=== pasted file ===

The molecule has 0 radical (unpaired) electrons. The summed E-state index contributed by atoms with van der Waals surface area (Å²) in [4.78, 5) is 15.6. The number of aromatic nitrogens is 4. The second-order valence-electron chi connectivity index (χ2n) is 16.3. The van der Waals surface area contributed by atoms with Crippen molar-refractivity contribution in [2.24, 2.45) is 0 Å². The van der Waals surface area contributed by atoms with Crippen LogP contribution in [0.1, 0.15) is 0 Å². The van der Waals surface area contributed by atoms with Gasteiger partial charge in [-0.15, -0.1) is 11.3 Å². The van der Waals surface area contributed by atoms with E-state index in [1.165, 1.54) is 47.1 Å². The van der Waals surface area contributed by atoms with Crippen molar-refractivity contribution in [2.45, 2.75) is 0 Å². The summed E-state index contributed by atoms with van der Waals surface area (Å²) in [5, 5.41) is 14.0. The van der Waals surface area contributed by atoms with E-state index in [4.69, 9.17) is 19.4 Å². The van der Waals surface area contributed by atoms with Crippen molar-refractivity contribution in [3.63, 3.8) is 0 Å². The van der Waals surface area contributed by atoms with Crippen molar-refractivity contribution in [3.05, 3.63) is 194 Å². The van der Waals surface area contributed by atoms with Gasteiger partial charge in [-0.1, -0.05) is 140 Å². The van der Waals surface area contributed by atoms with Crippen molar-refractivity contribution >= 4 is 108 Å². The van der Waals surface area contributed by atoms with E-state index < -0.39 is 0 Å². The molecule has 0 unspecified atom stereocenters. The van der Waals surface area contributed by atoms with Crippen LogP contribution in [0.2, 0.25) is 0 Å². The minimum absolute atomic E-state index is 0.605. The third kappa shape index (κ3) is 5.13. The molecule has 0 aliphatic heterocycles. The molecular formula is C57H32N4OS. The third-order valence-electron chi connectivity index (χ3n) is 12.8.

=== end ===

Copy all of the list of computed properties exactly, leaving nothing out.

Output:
The molecule has 0 radical (unpaired) electrons. The summed E-state index contributed by atoms with van der Waals surface area (Å²) in [4.78, 5) is 15.6. The number of aromatic nitrogens is 4. The second-order valence-electron chi connectivity index (χ2n) is 16.3. The van der Waals surface area contributed by atoms with Crippen molar-refractivity contribution in [2.24, 2.45) is 0 Å². The van der Waals surface area contributed by atoms with Crippen LogP contribution in [0.1, 0.15) is 0 Å². The van der Waals surface area contributed by atoms with Gasteiger partial charge in [-0.15, -0.1) is 11.3 Å². The van der Waals surface area contributed by atoms with E-state index in [1.165, 1.54) is 47.1 Å². The van der Waals surface area contributed by atoms with Crippen molar-refractivity contribution in [2.45, 2.75) is 0 Å². The summed E-state index contributed by atoms with van der Waals surface area (Å²) in [5, 5.41) is 14.0. The van der Waals surface area contributed by atoms with E-state index in [4.69, 9.17) is 19.4 Å². The van der Waals surface area contributed by atoms with Crippen molar-refractivity contribution in [3.63, 3.8) is 0 Å². The van der Waals surface area contributed by atoms with Crippen molar-refractivity contribution in [3.05, 3.63) is 194 Å². The van der Waals surface area contributed by atoms with Gasteiger partial charge in [-0.1, -0.05) is 140 Å². The van der Waals surface area contributed by atoms with Crippen molar-refractivity contribution >= 4 is 108 Å². The van der Waals surface area contributed by atoms with E-state index < -0.39 is 0 Å². The molecule has 0 unspecified atom stereocenters. The van der Waals surface area contributed by atoms with Crippen LogP contribution in [0.2, 0.25) is 0 Å². The minimum absolute atomic E-state index is 0.605. The third kappa shape index (κ3) is 5.13. The molecule has 0 aliphatic heterocycles. The molecular formula is C57H32N4OS. The third-order valence-electron chi connectivity index (χ3n) is 12.8.